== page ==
- Investor sentiment is best described as “recovery” or “risk-on mode” in Asia. In Asia, the strong start continues, with the Hang Seng Index up 3% and KOSPI up 3.5% year-to-date. Interesting to note that China was the most net bought country in 2019, accounting for almost half of global net buying by hedge funds last year. As a percent of global net exposure, China net exposure rose from ~10% at the start of 2019 to as high as ~18% in the middle of of Q4 2019, before falling back to ~16% towards the end of the year. While that exposure has climbed back towards all-time highs, global GEM managers are still 3% underweight China within their benchmark allocation. We are still confident regarding the long term upside. There are other bright spots in Asia. Japan is benefiting from both a cyclical upturn in the tech supply chain while also being a value trade due to low positioning. TOPIX is up +16.9% since the August low. Taiwan is also experiencing re-engagement.
- In Latin America, the equity markets are strongly positive for the month of December alone, the MSCI Latam was up +9.81%, +13.71% in 2019 and +0.24% YTD, led by Brazilian equities that are now +2.45% YTD.
Currencies and Commodities
- In currencies - The USD is unchanged to around 1.109 against the EUR. Even with the Iran-US escalation the currency markets have remained extremely stable.
- The Swiss franc climbed to a multiyear high after Switzerland was added to the U.S. Treasury’s watch list of currency manipulators earlier this month. The current level against the € is 1.073.
- In commodities – industrial metals and in particular copper prices continue to rise, up +1.6% YTD after a positive 2019.
- In energy - International benchmark Brent crude surged toward $70 / barrel and U.S. West Texas Intermediate to $64, on January 2nd and 3rd, after a U.S. airstrike in Baghdad killed General Qasem Soleimani, who led a special forces unit of Iran’s elite Revolutionary Guards. However this surge faded quickly and currently the Brent is at $64.8 and WTI $58.5, paring all early gains and are negative year-to-date.
- Gold, after surging +18.3% in 2019, is up another +2.8% YTD at $1,577 / ounce.
- In US Fixed income - The yield curve has continued to change shape since the extreme rally in the beginning of the month of September. With Fed Fund rates at 1.75% (after the cut of 0.25 at the end of October), current 2 year rates remain slightly lower since the last IC at 1.55%, 5 year rates at 1.62% and 10 year at 1.82%.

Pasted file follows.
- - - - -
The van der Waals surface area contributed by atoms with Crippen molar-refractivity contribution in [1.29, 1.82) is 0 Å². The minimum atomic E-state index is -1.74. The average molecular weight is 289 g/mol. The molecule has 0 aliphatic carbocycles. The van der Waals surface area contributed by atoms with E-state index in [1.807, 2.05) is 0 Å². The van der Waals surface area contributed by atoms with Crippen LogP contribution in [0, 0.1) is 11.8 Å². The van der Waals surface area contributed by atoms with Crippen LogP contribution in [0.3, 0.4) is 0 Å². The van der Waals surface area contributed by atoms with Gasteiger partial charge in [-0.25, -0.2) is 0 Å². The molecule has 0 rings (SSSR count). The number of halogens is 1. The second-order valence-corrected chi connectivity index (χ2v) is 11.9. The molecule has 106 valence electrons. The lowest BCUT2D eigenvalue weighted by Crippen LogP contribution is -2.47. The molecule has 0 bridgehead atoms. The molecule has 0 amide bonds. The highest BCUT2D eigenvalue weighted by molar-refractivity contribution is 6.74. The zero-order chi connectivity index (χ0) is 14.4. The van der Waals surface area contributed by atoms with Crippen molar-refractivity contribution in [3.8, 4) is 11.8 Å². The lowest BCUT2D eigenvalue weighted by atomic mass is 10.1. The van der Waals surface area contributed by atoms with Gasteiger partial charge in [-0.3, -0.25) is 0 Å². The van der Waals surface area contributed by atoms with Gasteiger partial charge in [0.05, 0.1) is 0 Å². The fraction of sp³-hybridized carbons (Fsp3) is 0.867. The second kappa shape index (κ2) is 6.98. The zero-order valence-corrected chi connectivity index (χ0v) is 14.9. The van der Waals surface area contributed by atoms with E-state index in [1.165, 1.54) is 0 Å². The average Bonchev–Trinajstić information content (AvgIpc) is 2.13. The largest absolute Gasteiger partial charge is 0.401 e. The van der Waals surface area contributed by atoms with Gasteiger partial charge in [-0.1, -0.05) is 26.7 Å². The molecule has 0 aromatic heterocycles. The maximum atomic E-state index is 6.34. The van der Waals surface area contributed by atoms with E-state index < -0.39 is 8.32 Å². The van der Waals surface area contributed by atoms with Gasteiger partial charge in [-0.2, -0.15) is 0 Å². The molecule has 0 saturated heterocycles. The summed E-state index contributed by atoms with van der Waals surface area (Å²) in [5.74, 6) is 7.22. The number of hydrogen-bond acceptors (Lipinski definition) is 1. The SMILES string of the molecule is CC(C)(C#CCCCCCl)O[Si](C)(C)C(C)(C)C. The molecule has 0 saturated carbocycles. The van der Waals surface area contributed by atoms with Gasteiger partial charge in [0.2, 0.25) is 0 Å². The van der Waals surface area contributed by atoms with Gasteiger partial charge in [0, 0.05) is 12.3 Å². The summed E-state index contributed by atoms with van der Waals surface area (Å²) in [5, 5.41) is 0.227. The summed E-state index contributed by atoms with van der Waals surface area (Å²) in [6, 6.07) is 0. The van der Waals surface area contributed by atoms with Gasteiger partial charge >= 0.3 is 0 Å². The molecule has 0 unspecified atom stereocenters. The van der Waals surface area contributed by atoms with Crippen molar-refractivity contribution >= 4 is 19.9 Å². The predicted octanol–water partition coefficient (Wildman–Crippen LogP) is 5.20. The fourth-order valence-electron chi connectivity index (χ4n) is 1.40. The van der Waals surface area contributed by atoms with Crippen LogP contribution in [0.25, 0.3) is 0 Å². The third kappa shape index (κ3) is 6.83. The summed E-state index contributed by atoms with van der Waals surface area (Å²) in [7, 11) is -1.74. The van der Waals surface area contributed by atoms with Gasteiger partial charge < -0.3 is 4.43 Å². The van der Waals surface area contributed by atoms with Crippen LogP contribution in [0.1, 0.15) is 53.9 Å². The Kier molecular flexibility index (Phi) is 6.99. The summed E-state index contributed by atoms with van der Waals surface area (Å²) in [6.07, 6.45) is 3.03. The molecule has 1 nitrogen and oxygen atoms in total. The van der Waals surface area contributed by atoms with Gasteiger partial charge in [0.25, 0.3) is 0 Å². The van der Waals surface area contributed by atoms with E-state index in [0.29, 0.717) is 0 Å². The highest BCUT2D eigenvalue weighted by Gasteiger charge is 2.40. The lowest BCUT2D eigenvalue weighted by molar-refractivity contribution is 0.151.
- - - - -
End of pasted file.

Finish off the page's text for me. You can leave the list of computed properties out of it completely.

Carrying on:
- In European Fixed income – the yield of Germany’s benchmark 2-year Bund is also unchanged since the last IC, at -0.6% and the 10-year, is now -0.21%.
- The expansion of negative yielding debt, and indeed its acceptance as part of the current financial system, compounds the asset allocation problems facing investors in the future. Above all, it heightens the worry that a major accident could be around the corner. An entrenched world of negative yields upends the important role played by government bonds in providing insurance or ballast for portfolios that generally favor equities and credit.
- As fixed-rate coupons disappear, and as bond investors rely ever more on price appreciation to hit return targets, holding bonds becomes little different from holding stocks. The distorting influence of negative yields across global fixed income has emerged in recent years as central banks have become major holders of bonds as they try to boost economic growth and inflation. But such activities have failed to offset long-term trends depressing bond yields such as ageing populations and rapid technological change, which respectively boost savings rates and dampen inflationary pressure.
- This means that holders of bonds with low and negative yields are painfully exposed to even a modest rebound in growth and inflation expectations, which should naturally cause yields to rise. But as the global economy feels a squeeze on manufacturing and waits for signs of a genuine truce in the US-China trade war, bond prices, for now, reflect expectations of weaker growth and the hope that central banks will repeat their previous doses of extraordinary monetary policy.
- 2019 was a year of dislocation and disruption, and for the equity markets a diversion between strong stock market returns and weak economic growth. The story for investors has been the reverse of what they experienced during 2018 and revolves very much around the level of the 10 year government bond yields. Rising yields in 2018 crushed equity multiples, while this year, share markets have bounced back as benchmarks substantially reversed course.